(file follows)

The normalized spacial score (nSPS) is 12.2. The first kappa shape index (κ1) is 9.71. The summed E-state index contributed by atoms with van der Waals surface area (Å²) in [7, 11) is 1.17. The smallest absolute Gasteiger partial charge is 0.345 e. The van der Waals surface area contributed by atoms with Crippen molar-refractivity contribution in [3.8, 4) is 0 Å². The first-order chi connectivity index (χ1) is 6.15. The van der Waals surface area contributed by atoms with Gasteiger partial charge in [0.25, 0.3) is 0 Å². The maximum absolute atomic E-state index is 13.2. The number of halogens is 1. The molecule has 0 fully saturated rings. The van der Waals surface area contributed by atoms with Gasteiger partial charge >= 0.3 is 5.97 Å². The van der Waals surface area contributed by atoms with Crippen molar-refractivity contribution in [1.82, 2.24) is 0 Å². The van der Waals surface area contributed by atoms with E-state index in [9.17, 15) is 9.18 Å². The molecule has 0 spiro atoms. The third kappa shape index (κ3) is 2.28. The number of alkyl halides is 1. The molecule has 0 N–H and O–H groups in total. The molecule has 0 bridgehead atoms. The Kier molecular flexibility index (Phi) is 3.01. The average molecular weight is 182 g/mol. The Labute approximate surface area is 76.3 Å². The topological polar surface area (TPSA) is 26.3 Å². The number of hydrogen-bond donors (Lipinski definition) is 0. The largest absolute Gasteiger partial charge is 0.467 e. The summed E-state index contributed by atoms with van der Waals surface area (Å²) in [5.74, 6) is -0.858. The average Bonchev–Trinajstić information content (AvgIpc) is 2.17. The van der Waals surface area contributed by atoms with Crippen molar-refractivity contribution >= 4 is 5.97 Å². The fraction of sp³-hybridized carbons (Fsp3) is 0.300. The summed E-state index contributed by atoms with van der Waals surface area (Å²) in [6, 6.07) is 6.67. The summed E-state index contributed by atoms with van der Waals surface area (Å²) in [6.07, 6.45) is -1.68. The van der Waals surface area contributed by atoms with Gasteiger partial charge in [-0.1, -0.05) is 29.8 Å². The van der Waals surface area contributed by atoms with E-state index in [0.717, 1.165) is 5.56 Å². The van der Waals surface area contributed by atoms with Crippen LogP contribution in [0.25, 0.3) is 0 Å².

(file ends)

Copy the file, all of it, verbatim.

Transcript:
The normalized spacial score (nSPS) is 12.2. The first kappa shape index (κ1) is 9.71. The summed E-state index contributed by atoms with van der Waals surface area (Å²) in [7, 11) is 1.17. The smallest absolute Gasteiger partial charge is 0.345 e. The van der Waals surface area contributed by atoms with Crippen molar-refractivity contribution in [3.8, 4) is 0 Å². The first-order chi connectivity index (χ1) is 6.15. The van der Waals surface area contributed by atoms with Gasteiger partial charge in [0.25, 0.3) is 0 Å². The maximum absolute atomic E-state index is 13.2. The number of halogens is 1. The molecule has 0 fully saturated rings. The van der Waals surface area contributed by atoms with Gasteiger partial charge >= 0.3 is 5.97 Å². The van der Waals surface area contributed by atoms with Crippen molar-refractivity contribution in [1.82, 2.24) is 0 Å². The van der Waals surface area contributed by atoms with E-state index in [9.17, 15) is 9.18 Å². The molecule has 0 spiro atoms. The third kappa shape index (κ3) is 2.28. The number of alkyl halides is 1. The molecule has 0 N–H and O–H groups in total. The molecule has 0 bridgehead atoms. The Kier molecular flexibility index (Phi) is 3.01. The average molecular weight is 182 g/mol. The Labute approximate surface area is 76.3 Å². The topological polar surface area (TPSA) is 26.3 Å². The number of hydrogen-bond donors (Lipinski definition) is 0. The largest absolute Gasteiger partial charge is 0.467 e. The summed E-state index contributed by atoms with van der Waals surface area (Å²) in [5.74, 6) is -0.858. The average Bonchev–Trinajstić information content (AvgIpc) is 2.17. The van der Waals surface area contributed by atoms with Crippen molar-refractivity contribution >= 4 is 5.97 Å². The fraction of sp³-hybridized carbons (Fsp3) is 0.300. The summed E-state index contributed by atoms with van der Waals surface area (Å²) in [6, 6.07) is 6.67. The summed E-state index contributed by atoms with van der Waals surface area (Å²) in [6.07, 6.45) is -1.68. The van der Waals surface area contributed by atoms with Gasteiger partial charge in [-0.1, -0.05) is 29.8 Å². The van der Waals surface area contributed by atoms with E-state index in [0.717, 1.165) is 5.56 Å². The van der Waals surface area contributed by atoms with Crippen LogP contribution in [0.25, 0.3) is 0 Å².